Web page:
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Date: 1694

"The Soul is made of immortal Essence, incapable of Death," and will live "in a Mansion prepared by the Almighty for its Reception" after it is separated from the body

— Aristotle [pseud.]

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Date: 1694

A wife is another self, "one in whose Breast, as in a sage Cabinet, is reposed his inmost Secrets"

— Aristotle [pseud.]

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Date: 1694, 1778

"But he said, that Vulcan was the most imprudent of them all, because he did not make a Window in the Man's Breast, that he might see what his Thoughts were, whether he designed some Trick, or whether he intended what he spoke."

— Pomey, Fran├žois (1618-1673)

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Date: 1694

"What your own sentiments are, I know not, but I cannot without pity and resentment reflect, that those Glorious Temples on which your kind Creator has bestow'd such exquisite workmanship, shou'd enshrine no better than Egyptian Deities; be like a garnish'd Sepulchre, which for all it's glitterin...

— Astell, Mary (1666-1731)

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Date: 1697

"St. Austin names Memory the Soul's Belly or Storehouse, or the Receptacle of the Mind, because it is appointed to receive and lay up as in a Treasury, those things that may be for our Benefit and Advantage."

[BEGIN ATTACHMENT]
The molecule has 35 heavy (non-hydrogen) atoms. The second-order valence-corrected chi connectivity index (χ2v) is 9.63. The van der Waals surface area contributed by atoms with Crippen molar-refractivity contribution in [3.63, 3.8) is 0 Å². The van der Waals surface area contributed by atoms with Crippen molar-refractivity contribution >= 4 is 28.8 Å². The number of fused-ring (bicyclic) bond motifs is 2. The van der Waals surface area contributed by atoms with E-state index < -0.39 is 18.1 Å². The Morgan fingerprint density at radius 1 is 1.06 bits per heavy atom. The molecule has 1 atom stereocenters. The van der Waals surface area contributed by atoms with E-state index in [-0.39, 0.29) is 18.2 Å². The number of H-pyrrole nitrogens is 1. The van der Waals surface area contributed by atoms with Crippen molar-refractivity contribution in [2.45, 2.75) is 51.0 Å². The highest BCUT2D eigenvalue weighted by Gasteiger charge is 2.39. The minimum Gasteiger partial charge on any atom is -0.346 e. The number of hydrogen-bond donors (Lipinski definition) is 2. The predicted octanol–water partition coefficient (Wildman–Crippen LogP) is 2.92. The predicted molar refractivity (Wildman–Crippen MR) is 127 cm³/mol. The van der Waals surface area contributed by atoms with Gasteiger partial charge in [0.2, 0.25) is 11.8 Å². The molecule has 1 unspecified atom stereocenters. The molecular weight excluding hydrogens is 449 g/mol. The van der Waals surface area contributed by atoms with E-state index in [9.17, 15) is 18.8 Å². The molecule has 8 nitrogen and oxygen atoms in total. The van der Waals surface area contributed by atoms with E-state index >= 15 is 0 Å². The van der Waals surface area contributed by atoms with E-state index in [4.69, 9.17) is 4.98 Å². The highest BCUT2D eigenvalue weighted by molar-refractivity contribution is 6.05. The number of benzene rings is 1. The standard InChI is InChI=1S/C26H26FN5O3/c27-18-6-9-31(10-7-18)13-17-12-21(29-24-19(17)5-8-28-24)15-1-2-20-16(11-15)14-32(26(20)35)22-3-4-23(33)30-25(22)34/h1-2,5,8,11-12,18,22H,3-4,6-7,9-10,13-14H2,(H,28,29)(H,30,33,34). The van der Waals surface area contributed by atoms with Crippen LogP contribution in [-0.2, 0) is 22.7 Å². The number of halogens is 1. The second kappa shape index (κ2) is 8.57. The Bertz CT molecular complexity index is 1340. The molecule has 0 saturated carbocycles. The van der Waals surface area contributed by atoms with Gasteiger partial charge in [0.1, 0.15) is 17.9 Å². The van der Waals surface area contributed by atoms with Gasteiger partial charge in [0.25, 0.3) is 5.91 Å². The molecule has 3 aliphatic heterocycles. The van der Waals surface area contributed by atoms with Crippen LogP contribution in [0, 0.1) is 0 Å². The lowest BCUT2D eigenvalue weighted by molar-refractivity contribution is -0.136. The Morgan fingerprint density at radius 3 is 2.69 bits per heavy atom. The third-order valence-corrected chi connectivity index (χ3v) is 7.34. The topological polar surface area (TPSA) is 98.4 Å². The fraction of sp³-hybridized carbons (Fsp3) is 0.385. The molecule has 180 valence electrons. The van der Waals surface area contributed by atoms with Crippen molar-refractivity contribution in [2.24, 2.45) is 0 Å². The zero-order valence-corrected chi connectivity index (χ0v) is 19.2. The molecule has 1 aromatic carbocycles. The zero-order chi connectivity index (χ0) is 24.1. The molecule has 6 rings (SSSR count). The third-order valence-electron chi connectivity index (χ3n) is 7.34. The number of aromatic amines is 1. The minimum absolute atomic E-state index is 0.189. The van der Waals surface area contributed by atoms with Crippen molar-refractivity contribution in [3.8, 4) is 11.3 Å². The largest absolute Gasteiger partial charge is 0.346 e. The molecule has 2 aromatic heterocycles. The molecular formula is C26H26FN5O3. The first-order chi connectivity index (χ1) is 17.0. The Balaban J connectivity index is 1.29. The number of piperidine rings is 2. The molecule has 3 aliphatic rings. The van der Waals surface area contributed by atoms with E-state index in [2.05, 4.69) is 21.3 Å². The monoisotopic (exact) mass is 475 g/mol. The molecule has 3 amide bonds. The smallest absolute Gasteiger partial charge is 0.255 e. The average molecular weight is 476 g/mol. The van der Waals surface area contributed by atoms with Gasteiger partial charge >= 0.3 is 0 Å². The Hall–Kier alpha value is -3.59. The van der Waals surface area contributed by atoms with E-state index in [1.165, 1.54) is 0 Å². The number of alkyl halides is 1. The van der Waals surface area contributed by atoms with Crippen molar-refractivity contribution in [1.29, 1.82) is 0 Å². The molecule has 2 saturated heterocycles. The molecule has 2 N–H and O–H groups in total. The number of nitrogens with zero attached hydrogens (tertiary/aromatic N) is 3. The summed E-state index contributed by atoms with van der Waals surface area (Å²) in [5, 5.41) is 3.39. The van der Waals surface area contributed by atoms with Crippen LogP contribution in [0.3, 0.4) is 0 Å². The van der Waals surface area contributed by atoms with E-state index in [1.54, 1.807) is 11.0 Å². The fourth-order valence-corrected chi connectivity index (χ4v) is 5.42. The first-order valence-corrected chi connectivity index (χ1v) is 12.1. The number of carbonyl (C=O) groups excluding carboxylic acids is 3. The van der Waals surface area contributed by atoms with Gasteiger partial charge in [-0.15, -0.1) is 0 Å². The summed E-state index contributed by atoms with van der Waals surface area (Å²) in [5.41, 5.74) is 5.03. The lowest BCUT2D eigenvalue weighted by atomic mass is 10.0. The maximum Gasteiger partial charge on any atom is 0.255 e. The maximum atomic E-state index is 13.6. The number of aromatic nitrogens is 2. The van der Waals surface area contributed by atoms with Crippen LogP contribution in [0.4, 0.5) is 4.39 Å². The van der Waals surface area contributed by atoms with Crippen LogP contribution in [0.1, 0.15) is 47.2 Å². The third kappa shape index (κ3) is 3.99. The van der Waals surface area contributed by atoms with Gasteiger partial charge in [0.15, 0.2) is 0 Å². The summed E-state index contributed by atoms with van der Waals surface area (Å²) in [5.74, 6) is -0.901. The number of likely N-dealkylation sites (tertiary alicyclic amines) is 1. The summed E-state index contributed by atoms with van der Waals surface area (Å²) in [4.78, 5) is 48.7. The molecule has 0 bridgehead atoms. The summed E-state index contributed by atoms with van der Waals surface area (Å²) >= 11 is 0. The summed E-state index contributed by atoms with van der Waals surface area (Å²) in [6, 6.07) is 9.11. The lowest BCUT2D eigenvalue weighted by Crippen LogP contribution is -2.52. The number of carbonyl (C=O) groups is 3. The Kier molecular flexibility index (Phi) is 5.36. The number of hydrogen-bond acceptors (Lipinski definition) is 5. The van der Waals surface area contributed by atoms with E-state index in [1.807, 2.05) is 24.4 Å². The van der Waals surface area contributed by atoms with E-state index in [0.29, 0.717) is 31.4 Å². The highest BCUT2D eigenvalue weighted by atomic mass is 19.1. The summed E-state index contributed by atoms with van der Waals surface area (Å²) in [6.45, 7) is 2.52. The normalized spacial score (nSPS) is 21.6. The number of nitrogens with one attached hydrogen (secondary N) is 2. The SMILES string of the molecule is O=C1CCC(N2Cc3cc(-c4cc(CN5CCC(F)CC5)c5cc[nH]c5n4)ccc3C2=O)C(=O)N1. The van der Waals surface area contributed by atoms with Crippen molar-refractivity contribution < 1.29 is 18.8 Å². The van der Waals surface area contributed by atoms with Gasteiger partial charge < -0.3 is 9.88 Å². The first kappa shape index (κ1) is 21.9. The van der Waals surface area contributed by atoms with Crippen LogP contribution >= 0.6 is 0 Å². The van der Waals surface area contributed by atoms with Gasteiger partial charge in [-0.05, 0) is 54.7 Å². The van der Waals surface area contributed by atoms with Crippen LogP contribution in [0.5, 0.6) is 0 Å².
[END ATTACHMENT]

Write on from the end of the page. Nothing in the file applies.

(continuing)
— D'Assigny, Marius (1643-1717)

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Date: 1697

"All the Alarms and Troubles of the Soul blot out the Ideas that are already entertain'd, and hinder others from coming in. They obstruct all the Passages; and the Croud of thoughts that in such cases arise is a great hindrance to Memory."

— D'Assigny, Marius (1643-1717)

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Date: 1698

"Nay, such Gentlemen would be much offended their Houses should not be clean Swept, and Garnish'd; yet, they are not, in the least, concern'd, that Cobwebs should hang in the Windows of their Intellect, and Dusty Ignorance dim and blear the Sight of the Noble Inhabitant."

— Sergeant, John (1622-1707)

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Date: 1698

"Your Bulwarks, Entrenchments and Redoubts lay so cunningly hid in your Way of Ideas, that they were altogether Invisible; so that the most quick-sighted Engineer living could not discern them, or take any sure Aim at them: Much less such a Dull Eye as mine; who, tho' I bend my Sight as strongly ...

— Sergeant, John (1622-1707)

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Date: 1698

"For, in case those Impressions on our Mind could have been made by means of the Senses, as aforesaid; then those Impressions, or Notions, being the Immediate Foundation, on which is built all our Knowledge, could not be call'd, or resembl'd to Rubbish; nor compar'd to a Hole, to lay the Foundati...

— Sergeant, John (1622-1707)

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Date: 1699

"A Mind dwelling in a Body, is in many respects superior to it; yet in some respects is under it."

— Burnet, Gilbert (1643-1715)

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The Mind is a Metaphor is authored by Brad Pasanek, Assistant Professor of English, University of Virginia.